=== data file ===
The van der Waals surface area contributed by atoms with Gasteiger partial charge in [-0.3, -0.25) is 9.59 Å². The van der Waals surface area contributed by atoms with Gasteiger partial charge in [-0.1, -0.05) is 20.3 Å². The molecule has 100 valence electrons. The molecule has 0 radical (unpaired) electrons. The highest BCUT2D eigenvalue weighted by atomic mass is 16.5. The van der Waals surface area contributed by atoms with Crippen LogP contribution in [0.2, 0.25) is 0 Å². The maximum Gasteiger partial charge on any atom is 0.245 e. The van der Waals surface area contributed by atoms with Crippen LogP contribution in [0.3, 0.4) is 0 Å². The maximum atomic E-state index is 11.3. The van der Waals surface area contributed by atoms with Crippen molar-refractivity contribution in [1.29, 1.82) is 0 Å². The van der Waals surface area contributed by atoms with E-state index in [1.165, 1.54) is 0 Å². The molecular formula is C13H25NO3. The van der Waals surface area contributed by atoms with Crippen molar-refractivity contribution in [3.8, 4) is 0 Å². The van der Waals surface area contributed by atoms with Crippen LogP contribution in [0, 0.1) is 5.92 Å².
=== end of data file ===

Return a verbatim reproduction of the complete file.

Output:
The van der Waals surface area contributed by atoms with Gasteiger partial charge in [-0.3, -0.25) is 9.59 Å². The van der Waals surface area contributed by atoms with Gasteiger partial charge in [-0.1, -0.05) is 20.3 Å². The molecule has 100 valence electrons. The molecule has 0 radical (unpaired) electrons. The highest BCUT2D eigenvalue weighted by atomic mass is 16.5. The van der Waals surface area contributed by atoms with Crippen LogP contribution in [0.2, 0.25) is 0 Å². The maximum Gasteiger partial charge on any atom is 0.245 e. The van der Waals surface area contributed by atoms with Crippen LogP contribution in [0.3, 0.4) is 0 Å². The maximum atomic E-state index is 11.3. The van der Waals surface area contributed by atoms with Crippen molar-refractivity contribution in [1.29, 1.82) is 0 Å². The van der Waals surface area contributed by atoms with E-state index in [1.165, 1.54) is 0 Å². The molecular formula is C13H25NO3. The van der Waals surface area contributed by atoms with Crippen molar-refractivity contribution in [3.8, 4) is 0 Å². The van der Waals surface area contributed by atoms with Crippen LogP contribution in [0, 0.1) is 5.92 Å².